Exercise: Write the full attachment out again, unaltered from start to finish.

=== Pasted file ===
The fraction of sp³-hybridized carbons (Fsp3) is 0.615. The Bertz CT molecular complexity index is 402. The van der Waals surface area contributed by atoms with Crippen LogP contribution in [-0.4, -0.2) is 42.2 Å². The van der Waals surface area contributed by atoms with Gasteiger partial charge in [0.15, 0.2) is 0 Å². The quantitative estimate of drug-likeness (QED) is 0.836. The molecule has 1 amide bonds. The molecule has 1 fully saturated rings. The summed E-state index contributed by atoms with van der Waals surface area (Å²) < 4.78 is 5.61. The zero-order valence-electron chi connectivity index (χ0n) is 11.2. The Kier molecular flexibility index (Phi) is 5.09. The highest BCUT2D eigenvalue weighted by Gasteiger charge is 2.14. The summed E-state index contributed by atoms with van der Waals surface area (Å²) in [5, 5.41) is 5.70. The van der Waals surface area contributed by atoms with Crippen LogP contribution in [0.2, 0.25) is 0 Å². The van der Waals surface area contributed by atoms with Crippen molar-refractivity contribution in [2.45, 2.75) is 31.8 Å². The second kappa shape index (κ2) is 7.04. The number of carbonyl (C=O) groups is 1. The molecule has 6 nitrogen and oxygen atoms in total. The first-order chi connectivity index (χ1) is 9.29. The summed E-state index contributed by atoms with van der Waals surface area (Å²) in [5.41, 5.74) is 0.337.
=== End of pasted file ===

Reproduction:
The fraction of sp³-hybridized carbons (Fsp3) is 0.615. The Bertz CT molecular complexity index is 402. The van der Waals surface area contributed by atoms with Crippen LogP contribution in [-0.4, -0.2) is 42.2 Å². The van der Waals surface area contributed by atoms with Gasteiger partial charge in [0.15, 0.2) is 0 Å². The quantitative estimate of drug-likeness (QED) is 0.836. The molecule has 1 amide bonds. The molecule has 1 fully saturated rings. The summed E-state index contributed by atoms with van der Waals surface area (Å²) < 4.78 is 5.61. The zero-order valence-electron chi connectivity index (χ0n) is 11.2. The Kier molecular flexibility index (Phi) is 5.09. The highest BCUT2D eigenvalue weighted by Gasteiger charge is 2.14. The summed E-state index contributed by atoms with van der Waals surface area (Å²) in [5, 5.41) is 5.70. The van der Waals surface area contributed by atoms with Crippen LogP contribution in [0.2, 0.25) is 0 Å². The van der Waals surface area contributed by atoms with Crippen molar-refractivity contribution in [2.45, 2.75) is 31.8 Å². The second kappa shape index (κ2) is 7.04. The number of carbonyl (C=O) groups is 1. The molecule has 6 nitrogen and oxygen atoms in total. The first-order chi connectivity index (χ1) is 9.29. The summed E-state index contributed by atoms with van der Waals surface area (Å²) in [5.41, 5.74) is 0.337.